The Internet changed our lives forever.
That's no longer news. But I recently ran across a theory that caught my attention.
It's called "Cognitive Surplus," the idea that collectively people across the globe have enough free time and brain power to positively impact the planet. The problem is too many of us have been wasting it on a frivolous activity called television. That's right, you "Scandal" watchers.
Clay Shirky, author of "Cognitive Surplus," says the world spends more than a trillion hours watching TV a year. We've morphed into passive consumers of information and products rather than active participants in creating and building a better world.
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But that's changing now that social media is on the scene, Shirky says. Time is wasted there, too, he admits, but people are also learning to collaborate and share ideas, which could lead to a brighter future.
The whole thing might sound a little overblown, like technocratic optimism gone awry.
Hasn't Shirky heard about all the cyberbullies and pedophiles lurking on the Internet? Hasn't he seen the Facebook posts about everything from bathroom misfortunes to pimple outbreaks? We humans can take a good thing and ruin it no matter the potential.
And this "free time." Who has it? I don't know about you, but I never feel like there are enough hours in a day. Between work, home and other activities, it seems I hardly have time to breathe, let alone watch TV.
But as I read Shirky's book, some of his theories began to resonate.
I was recently listening to my father-in-law as he reminisced about the days when he was a kid. People didn't have the resources that they have today, so children had to make their own toys and entertainment. My father-in-law and his friends used pieces of wood and scrap tires to make scooters.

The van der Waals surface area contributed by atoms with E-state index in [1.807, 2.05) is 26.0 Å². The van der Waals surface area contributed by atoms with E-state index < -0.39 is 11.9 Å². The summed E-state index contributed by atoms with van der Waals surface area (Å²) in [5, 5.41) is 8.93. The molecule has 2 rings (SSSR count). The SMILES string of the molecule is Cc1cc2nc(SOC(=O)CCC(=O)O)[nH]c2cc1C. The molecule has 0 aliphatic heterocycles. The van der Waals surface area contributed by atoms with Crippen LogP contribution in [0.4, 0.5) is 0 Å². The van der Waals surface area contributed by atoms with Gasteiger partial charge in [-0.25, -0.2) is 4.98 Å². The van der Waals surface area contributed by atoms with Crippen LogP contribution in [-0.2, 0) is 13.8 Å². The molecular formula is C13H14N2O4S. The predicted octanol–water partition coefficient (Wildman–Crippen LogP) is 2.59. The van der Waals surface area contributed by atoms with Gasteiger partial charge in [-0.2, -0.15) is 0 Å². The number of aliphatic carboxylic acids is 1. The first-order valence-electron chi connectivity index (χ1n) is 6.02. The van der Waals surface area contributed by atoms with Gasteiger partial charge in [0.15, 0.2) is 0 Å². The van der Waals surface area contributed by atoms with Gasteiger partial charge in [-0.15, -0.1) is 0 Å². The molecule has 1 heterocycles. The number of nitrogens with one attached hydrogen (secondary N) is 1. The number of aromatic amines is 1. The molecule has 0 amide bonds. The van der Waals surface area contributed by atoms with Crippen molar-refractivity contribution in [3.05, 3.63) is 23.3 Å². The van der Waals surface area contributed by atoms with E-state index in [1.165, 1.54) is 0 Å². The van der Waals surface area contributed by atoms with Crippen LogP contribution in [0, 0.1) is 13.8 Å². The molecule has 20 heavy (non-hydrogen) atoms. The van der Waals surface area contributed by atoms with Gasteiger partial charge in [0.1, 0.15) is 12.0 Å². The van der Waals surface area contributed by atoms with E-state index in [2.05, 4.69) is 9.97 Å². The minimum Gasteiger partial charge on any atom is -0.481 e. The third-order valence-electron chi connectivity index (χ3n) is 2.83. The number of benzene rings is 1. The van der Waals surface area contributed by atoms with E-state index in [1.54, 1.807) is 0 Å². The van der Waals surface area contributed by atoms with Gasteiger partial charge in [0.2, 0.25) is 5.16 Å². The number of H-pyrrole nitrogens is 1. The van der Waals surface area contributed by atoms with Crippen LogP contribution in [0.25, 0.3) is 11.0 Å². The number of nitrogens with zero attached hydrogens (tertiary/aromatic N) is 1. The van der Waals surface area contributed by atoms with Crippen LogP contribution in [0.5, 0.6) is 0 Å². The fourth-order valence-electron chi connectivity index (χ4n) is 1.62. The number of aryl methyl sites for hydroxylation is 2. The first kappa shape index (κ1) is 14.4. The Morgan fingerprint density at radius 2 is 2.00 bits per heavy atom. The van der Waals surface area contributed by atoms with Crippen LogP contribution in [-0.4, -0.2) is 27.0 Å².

But today, if it's not produced by a factory or associated with a name brand or pop star, kids don't want to have anything to do with it.
And the same with many people of my generation. Whenever there's a problem -- whether it's a deteriorating neighborhood or failing school -- we look to institutions to fix it, when there's much we can do ourselves. Could it be that while we were busy watching the latest episodes of "Cheers" and "The Love Boat," we were robbed of our ability to find solutions?
Unlike television, the Internet is an interactive medium. And some people are already using it to collaborate and make change through crowd funding websites such as Kickstarter.com, where people can propose and financially support projects and causes they believe in. Others have used social media to mobilize liberation movements like the Arab Spring.
People no longer have to depend on institutions. They can build networks with like-minded people from all over the world and make a difference. All it takes is coming together, pooling resources and being creative.
It also wouldn't hurt to turn off the TV every now and then -- if you can.
Alva James-Johnson, reporter, [SoftReturn]firstname.lastname@example.org.